Bayern Munich midfielder Marcel Sabitzer has had a turbulent and tumultuous time in Bavaria. He was acquired late from RB Leipzig, never really started and shuttled between various positions in his cameos. The chorus advocating a quick sale is getting louder and louder. Here, some repressions: three reasons to keep the talented Austrian with a rocket blow.
We will need depth more than ever
December’s Men’s World Cup offers an unusually busy schedule. The season starts earlier, after an already rich month of June in the UEFA Nations League. Post-World Cup fatigue will be more difficult to manage; the Rückrunde will have two additional games and will be accompanied by the commercial end of the DFB-Pokal and the UEFA Champions League. In short, rotation will be more necessary than ever.
Whatever you think of Sabitzer, he’s still an experienced player, an international in his own right, and has years of demonstrated excellence in the Bundesliga. So far this transfer window is three in and (probably – Robert Lewandowski) four out.
It’s true that Bayern have plenty of young talents in midfield: Paul Wanner, Gabriel Vidović and newcomer Lovro Zvoranek, to name a few. If these players were to show up ready – and that’s a big if – it would be better if they had to go through Sabitzer rather than being anointed.
Bayern are a great team. Training grounds should be proving grounds, and this is not a year to get close to the margins.
He is a replacement for Thomas Müller
With Jamal Musiala now integrated – either on the wings or in central midfield – the jitterbug technician can no longer be considered a shadow of Müller.
Sabitzer has already played something similar to the Raumdeuterhis place as an attacking midfielder in the right half-space. Of course, no one does it quite like Müller, but that separates him from Sané and Musiala, who operate more generally in the left half-spaces.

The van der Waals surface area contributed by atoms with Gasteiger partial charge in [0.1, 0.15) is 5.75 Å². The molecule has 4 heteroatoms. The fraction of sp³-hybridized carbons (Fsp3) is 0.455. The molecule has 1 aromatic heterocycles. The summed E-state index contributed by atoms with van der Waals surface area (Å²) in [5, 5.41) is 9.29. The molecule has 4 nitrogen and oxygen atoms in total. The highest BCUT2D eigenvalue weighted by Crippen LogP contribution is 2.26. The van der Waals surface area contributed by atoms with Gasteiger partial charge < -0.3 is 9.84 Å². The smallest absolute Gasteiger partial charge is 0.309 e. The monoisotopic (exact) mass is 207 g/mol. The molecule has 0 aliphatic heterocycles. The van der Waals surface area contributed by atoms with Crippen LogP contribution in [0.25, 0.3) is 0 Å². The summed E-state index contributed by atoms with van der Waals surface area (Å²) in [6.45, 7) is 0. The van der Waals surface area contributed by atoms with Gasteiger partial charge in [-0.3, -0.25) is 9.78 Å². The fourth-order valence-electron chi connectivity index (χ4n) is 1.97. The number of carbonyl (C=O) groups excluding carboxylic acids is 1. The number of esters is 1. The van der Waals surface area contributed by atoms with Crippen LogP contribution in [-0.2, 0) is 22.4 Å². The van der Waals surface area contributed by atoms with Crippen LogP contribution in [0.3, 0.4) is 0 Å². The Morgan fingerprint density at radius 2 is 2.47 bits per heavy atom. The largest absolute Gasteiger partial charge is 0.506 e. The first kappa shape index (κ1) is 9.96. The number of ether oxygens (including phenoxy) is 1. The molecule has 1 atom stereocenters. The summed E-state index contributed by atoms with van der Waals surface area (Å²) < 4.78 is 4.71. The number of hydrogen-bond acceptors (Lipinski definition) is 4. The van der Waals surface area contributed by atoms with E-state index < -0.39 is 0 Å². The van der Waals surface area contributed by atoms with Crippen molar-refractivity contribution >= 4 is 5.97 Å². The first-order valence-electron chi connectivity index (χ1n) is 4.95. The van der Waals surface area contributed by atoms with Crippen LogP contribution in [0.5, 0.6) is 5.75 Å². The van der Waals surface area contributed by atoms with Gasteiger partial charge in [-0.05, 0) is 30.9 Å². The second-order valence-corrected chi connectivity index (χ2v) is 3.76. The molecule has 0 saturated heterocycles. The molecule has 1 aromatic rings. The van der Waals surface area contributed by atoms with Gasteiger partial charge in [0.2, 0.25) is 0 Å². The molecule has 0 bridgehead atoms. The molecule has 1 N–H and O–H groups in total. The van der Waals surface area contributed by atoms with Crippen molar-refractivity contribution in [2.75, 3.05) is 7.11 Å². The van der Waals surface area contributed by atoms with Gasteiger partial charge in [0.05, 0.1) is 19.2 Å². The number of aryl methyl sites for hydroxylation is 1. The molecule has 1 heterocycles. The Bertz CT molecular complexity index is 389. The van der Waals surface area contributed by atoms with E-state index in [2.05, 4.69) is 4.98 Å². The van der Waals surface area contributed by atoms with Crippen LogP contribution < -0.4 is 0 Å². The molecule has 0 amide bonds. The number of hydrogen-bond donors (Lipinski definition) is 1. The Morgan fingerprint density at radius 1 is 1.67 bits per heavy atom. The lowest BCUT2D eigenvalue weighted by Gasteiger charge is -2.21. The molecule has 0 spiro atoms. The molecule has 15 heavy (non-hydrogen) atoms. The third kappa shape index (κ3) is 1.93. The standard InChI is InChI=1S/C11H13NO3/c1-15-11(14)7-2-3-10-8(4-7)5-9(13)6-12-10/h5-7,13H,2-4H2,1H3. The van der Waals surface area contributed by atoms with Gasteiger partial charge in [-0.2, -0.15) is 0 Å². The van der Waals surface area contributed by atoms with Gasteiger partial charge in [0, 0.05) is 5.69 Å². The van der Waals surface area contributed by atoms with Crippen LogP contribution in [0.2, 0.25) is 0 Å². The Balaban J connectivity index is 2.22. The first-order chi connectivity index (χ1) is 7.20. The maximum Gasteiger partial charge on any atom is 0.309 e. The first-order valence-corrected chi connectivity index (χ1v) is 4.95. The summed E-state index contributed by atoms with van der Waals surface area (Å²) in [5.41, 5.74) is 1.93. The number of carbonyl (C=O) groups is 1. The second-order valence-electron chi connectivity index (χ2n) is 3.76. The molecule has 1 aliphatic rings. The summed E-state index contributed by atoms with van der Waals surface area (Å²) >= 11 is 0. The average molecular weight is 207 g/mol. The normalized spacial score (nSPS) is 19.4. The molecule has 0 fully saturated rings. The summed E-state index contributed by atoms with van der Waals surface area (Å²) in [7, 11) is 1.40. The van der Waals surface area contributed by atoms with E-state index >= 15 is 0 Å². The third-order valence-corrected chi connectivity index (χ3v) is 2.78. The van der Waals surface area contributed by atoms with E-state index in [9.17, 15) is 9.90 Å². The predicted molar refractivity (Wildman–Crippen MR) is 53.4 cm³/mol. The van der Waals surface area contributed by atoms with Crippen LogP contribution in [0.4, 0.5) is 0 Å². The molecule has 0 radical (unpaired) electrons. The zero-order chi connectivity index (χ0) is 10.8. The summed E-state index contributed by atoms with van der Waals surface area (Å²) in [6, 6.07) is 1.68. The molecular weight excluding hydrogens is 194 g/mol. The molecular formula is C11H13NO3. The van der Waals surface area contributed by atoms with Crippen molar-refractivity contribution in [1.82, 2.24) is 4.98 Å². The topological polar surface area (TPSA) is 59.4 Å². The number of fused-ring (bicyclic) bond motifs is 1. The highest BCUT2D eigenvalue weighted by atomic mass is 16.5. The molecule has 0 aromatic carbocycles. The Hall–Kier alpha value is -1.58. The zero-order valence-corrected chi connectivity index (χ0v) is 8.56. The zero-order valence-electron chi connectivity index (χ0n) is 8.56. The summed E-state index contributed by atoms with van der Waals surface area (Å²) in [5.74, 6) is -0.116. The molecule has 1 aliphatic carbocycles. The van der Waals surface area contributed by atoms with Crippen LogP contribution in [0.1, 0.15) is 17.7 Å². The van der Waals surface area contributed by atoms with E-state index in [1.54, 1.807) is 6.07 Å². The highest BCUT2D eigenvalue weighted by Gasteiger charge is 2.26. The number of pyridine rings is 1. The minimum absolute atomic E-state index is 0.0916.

This is a crucial area of ground to cover. With an eye to the future too: if Müller’s venerable career comes to an end, Sabitzer softens the landing. And he can allow for the inevitable tactical adjustments whenever Bayern’s legendary talisman is off the pitch. For now, he is at least an ideal player to keep Muller sharp, but not under threat.
With Sabitzer as AM, even a potential transfer of Konrad Laimer (to DM) may not affect his place in the team.
Bayern could find suitors if they try, but are unlikely to do more than recoup the €15m originally spent. Marc Roca has just been sold for 12 M€ + add-ons. Sabitzer’s stock is at an all-time low.
Somewhere in there is still the coveted player who once lit up the Bundesliga. It’s something to bet on. A year of resurgence may open doors interesting enough for the two sides to conclude a move next summer. Or maybe it earns him his place here.
The club don’t need to be desperate to sell either. Süle, Tolisso and probably Lewandowski are big off-the-books earners, already covering revenue.
Elite clubs like Bayern will usually have more transfer spend than revenue. A Lewandowski sale should tip the balance the other way, and he may not be the last. On the contrary, it indicates the possibility – if not necessarily the wisdom – of new acquisitions.
It might make less sense to go buy a Sabitzer now. But it’s already there, and that makes all the difference.
Let’s not be brutal, right? No player has an easy way to acclimatize to FC Bayern’s melting pot. There is value – on a human and practical level – in working patiently and giving chances rather than making quick judgments and publicly trying to offload players who want to stay. An additional year of investment in Marcel Sabitzer has the chance to pay off and is the most productive way forward for all parties.